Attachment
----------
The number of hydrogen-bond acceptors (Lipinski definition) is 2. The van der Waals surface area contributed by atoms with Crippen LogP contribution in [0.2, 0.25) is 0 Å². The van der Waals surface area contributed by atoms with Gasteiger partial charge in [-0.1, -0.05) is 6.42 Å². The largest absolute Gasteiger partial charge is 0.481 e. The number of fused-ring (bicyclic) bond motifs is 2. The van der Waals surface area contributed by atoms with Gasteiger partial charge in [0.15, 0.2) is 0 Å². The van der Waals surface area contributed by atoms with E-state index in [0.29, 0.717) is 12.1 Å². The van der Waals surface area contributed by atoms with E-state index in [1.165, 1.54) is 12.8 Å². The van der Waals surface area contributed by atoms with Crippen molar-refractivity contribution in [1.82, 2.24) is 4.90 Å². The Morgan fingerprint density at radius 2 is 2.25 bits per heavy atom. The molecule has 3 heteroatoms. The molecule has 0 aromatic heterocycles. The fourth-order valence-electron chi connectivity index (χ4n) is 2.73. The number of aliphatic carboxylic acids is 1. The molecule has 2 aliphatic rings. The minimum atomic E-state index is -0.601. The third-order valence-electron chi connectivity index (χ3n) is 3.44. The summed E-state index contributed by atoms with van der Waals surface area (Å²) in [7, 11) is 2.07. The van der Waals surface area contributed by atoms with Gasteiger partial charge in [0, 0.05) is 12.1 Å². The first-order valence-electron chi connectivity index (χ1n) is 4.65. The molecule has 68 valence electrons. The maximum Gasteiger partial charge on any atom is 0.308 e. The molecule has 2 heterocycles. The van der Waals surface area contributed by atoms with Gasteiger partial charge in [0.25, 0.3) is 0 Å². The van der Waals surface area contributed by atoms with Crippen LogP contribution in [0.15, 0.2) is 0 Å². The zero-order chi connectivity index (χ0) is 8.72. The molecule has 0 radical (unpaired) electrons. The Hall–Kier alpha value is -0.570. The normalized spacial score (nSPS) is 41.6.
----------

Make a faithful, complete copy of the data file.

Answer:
The number of hydrogen-bond acceptors (Lipinski definition) is 2. The van der Waals surface area contributed by atoms with Crippen LogP contribution in [0.2, 0.25) is 0 Å². The van der Waals surface area contributed by atoms with Gasteiger partial charge in [-0.1, -0.05) is 6.42 Å². The largest absolute Gasteiger partial charge is 0.481 e. The number of fused-ring (bicyclic) bond motifs is 2. The van der Waals surface area contributed by atoms with Gasteiger partial charge in [0.15, 0.2) is 0 Å². The van der Waals surface area contributed by atoms with E-state index in [0.29, 0.717) is 12.1 Å². The van der Waals surface area contributed by atoms with E-state index in [1.165, 1.54) is 12.8 Å². The van der Waals surface area contributed by atoms with Crippen molar-refractivity contribution in [1.82, 2.24) is 4.90 Å². The Morgan fingerprint density at radius 2 is 2.25 bits per heavy atom. The molecule has 3 heteroatoms. The molecule has 0 aromatic heterocycles. The fourth-order valence-electron chi connectivity index (χ4n) is 2.73. The number of aliphatic carboxylic acids is 1. The molecule has 2 aliphatic rings. The minimum atomic E-state index is -0.601. The third-order valence-electron chi connectivity index (χ3n) is 3.44. The summed E-state index contributed by atoms with van der Waals surface area (Å²) in [7, 11) is 2.07. The van der Waals surface area contributed by atoms with Gasteiger partial charge in [0, 0.05) is 12.1 Å². The first-order valence-electron chi connectivity index (χ1n) is 4.65. The molecule has 68 valence electrons. The maximum Gasteiger partial charge on any atom is 0.308 e. The molecule has 2 heterocycles. The van der Waals surface area contributed by atoms with Gasteiger partial charge in [0.25, 0.3) is 0 Å². The van der Waals surface area contributed by atoms with Crippen LogP contribution in [0.15, 0.2) is 0 Å². The zero-order chi connectivity index (χ0) is 8.72. The molecule has 0 radical (unpaired) electrons. The Hall–Kier alpha value is -0.570. The normalized spacial score (nSPS) is 41.6.